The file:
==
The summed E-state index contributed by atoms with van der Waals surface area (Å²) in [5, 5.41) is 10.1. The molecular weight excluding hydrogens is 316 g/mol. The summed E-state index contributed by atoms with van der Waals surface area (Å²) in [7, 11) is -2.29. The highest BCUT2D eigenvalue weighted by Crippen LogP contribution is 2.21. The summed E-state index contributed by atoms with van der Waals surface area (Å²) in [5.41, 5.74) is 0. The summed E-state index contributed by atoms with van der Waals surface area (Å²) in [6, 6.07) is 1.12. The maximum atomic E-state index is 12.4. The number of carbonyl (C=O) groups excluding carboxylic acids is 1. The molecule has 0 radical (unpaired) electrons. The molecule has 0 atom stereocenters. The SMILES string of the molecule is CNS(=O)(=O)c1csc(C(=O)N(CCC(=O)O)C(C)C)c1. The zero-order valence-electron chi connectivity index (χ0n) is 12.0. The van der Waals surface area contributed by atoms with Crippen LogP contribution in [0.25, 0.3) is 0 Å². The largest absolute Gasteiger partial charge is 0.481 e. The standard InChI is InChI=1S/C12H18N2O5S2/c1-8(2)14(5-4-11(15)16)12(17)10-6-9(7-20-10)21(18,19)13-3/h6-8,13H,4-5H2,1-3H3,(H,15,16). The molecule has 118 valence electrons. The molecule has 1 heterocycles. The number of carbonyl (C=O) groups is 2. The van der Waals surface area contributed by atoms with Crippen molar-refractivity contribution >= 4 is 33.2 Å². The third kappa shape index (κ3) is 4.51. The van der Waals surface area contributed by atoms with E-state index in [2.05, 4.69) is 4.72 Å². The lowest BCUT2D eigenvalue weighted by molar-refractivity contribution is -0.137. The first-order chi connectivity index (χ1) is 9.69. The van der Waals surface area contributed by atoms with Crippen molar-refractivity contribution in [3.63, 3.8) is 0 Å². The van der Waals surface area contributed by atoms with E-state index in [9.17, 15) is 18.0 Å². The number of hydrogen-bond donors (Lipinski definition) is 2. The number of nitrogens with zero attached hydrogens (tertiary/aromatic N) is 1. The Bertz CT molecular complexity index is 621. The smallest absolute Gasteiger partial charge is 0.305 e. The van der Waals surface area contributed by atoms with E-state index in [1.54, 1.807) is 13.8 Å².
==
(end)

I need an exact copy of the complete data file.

The summed E-state index contributed by atoms with van der Waals surface area (Å²) in [5, 5.41) is 10.1. The molecular weight excluding hydrogens is 316 g/mol. The summed E-state index contributed by atoms with van der Waals surface area (Å²) in [7, 11) is -2.29. The highest BCUT2D eigenvalue weighted by Crippen LogP contribution is 2.21. The summed E-state index contributed by atoms with van der Waals surface area (Å²) in [5.41, 5.74) is 0. The summed E-state index contributed by atoms with van der Waals surface area (Å²) in [6, 6.07) is 1.12. The maximum atomic E-state index is 12.4. The number of carbonyl (C=O) groups excluding carboxylic acids is 1. The molecule has 0 radical (unpaired) electrons. The molecule has 0 atom stereocenters. The SMILES string of the molecule is CNS(=O)(=O)c1csc(C(=O)N(CCC(=O)O)C(C)C)c1. The zero-order valence-electron chi connectivity index (χ0n) is 12.0. The van der Waals surface area contributed by atoms with Crippen LogP contribution in [0.25, 0.3) is 0 Å². The largest absolute Gasteiger partial charge is 0.481 e. The standard InChI is InChI=1S/C12H18N2O5S2/c1-8(2)14(5-4-11(15)16)12(17)10-6-9(7-20-10)21(18,19)13-3/h6-8,13H,4-5H2,1-3H3,(H,15,16). The molecule has 118 valence electrons. The molecule has 1 heterocycles. The number of carbonyl (C=O) groups is 2. The van der Waals surface area contributed by atoms with Crippen molar-refractivity contribution >= 4 is 33.2 Å². The third kappa shape index (κ3) is 4.51. The van der Waals surface area contributed by atoms with E-state index in [2.05, 4.69) is 4.72 Å². The lowest BCUT2D eigenvalue weighted by molar-refractivity contribution is -0.137. The first-order chi connectivity index (χ1) is 9.69. The van der Waals surface area contributed by atoms with Crippen molar-refractivity contribution in [3.63, 3.8) is 0 Å². The van der Waals surface area contributed by atoms with E-state index in [9.17, 15) is 18.0 Å². The number of hydrogen-bond donors (Lipinski definition) is 2. The number of nitrogens with zero attached hydrogens (tertiary/aromatic N) is 1. The Bertz CT molecular complexity index is 621. The smallest absolute Gasteiger partial charge is 0.305 e. The van der Waals surface area contributed by atoms with E-state index in [1.54, 1.807) is 13.8 Å².